Perception is a game with a premise that’s incredible in theory, but extremely hard to deliver in practice. It tries to prey on your natural fear of the dark by only showing you its world one tiny piece at a time through echolocation, but it never quite achieves that goal. I had high hopes for this game from the Irrational Games veterans at The Deep End Games, but unfortunately it’s mostly boring, irritating and- most disappointingly- not scary what-so-ever.
The mechanic of sight through echolocation is pretty cool. Cassie comes to the mansion because she’s seen it in her nightmares, but she has no idea how to get around it because, well she’s blind. Luckily, she’s developed a sense of echolocation, so when anything makes a sound in the house whether it be the wind howling through windows, Cassie taking a step or a monster coming to end your life, you’ll have an image reminiscent of Daredevil’s vision to work with. She also has access to a cane that can be used at any time, but from the very start you’re strongly encouraged not to use it.
The reason you’re not supposed to use the cane too much is The Presence, a ghost who will kill you instantly if it finds you. It’s a cool concept, but it’s fundamentally flawed in nearly every way. First, there are items that when hit will make a soft noise that won’t trigger The Presence and nothing stops you from just looking for those items in the environment. Second, if you just stand still when it comes it’ll just disappear after a few seconds which removes all tension.
The biggest flaw with The Presence, and ultimately how the game works as a whole, is tied to progression. Cassie has a “Sixth Sense” that tells her exactly where she needs to go at any given moment. If you hold the control key, Cassie will snap her head in the direction of the objective and it’ll highlight itself through the floors and walls in white. Instead of relying on the cane, I would just use the Sixth Sense and fumble my way through as I always knew which way I should be heading. In fact, I only saw the presence a total of three times in my two-hour journey through Perception, and since the game will jerk the towards anything scary that’s about to happen, it was more annoying than frightening.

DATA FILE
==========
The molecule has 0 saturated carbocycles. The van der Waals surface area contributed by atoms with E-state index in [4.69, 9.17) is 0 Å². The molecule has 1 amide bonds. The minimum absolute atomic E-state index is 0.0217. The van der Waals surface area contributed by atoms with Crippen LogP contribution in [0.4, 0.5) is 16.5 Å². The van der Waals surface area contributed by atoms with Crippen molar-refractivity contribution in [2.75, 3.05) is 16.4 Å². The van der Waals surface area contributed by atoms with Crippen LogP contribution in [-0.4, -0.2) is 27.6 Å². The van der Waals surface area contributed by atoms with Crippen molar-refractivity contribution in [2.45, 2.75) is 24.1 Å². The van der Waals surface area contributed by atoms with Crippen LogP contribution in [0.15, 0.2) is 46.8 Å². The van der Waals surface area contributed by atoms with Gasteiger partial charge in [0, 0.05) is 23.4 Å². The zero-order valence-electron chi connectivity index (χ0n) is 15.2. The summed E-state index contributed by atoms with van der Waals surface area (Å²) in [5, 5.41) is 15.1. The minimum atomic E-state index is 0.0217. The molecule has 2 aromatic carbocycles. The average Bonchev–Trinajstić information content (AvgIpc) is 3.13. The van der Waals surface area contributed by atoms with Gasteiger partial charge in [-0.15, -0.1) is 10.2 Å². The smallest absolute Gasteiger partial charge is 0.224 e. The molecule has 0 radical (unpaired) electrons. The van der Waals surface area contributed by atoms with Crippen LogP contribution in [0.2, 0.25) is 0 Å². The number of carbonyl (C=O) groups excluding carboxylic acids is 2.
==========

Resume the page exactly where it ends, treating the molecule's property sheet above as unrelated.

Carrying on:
The Presence was able to kill me once though, and that introduced me to yet another issue with Perception. The checkpoint system is awful. When the Presence killed me I was set back over 15 minutes. For a game that you effectively have to stumble your way through, setting the player back that far is inexcusable. Even worse was later on when I was hiding from dolls on train tracks with guns, it was extremely frustrating to almost get to my objective only to have a doll shoot me through what I thought was a solid wall and set me back another 10 minutes.
With such a heartfelt background for the story, I really wanted to care about Cassie, but when I was given the option to turn her voice acting off at the beginning of the game, my heart sank. The voice acting and writing in Perception is at the level of a Nancy Drew game and the story is so full of plot holes and redundancies that I was left scratching my head or rolling my eyes nearly every time a character spoke.
Cassie has access to apps that help her along her journey and they’re actually pretty neat. One lets her take pictures of text and have it read back to her, and the other allows her to take pictures of her surroundings and connect to a real person who can explain them. The apps are cool because they’re real tools that can benefit real people and I appreciate that. It was just totally bizarre to be disconnected from a call with Cassie’s boyfriend Serge due to poor signal and then to still be able to use an app that calls someone else ten seconds later and have it work without issue. Additionally, the fact that that same app works when you’re literally traveling through time was even harder to accept.
The biggest saving grace that Perception has to rely on is that it’s glitch-free from start to finish and in the last 20 minutes its story really comes together as the cool, unique game that I was looking forward to. I can’t say more about it as it’s a big reveal, but it almost made the rest of the game worth playing.
The reason Perception is such a disappointment is because every misstep feels like it could have been avoided with a little more time and focus testing. The problem with Kickstarter games is that your budget is set from the start, and you have tens of thousands of people who feel entitled to the product that was promised in the timeframe in which it was originally promised. I’m sure that pressure played a big part in the version of the game we got, and it’s a huge bummer. If you’re absolutely enamored by the concept you might have a good time with Perception, but it’s very hard for me to recommend it to horror fans as it completely fails at being scary.
(3 / 10)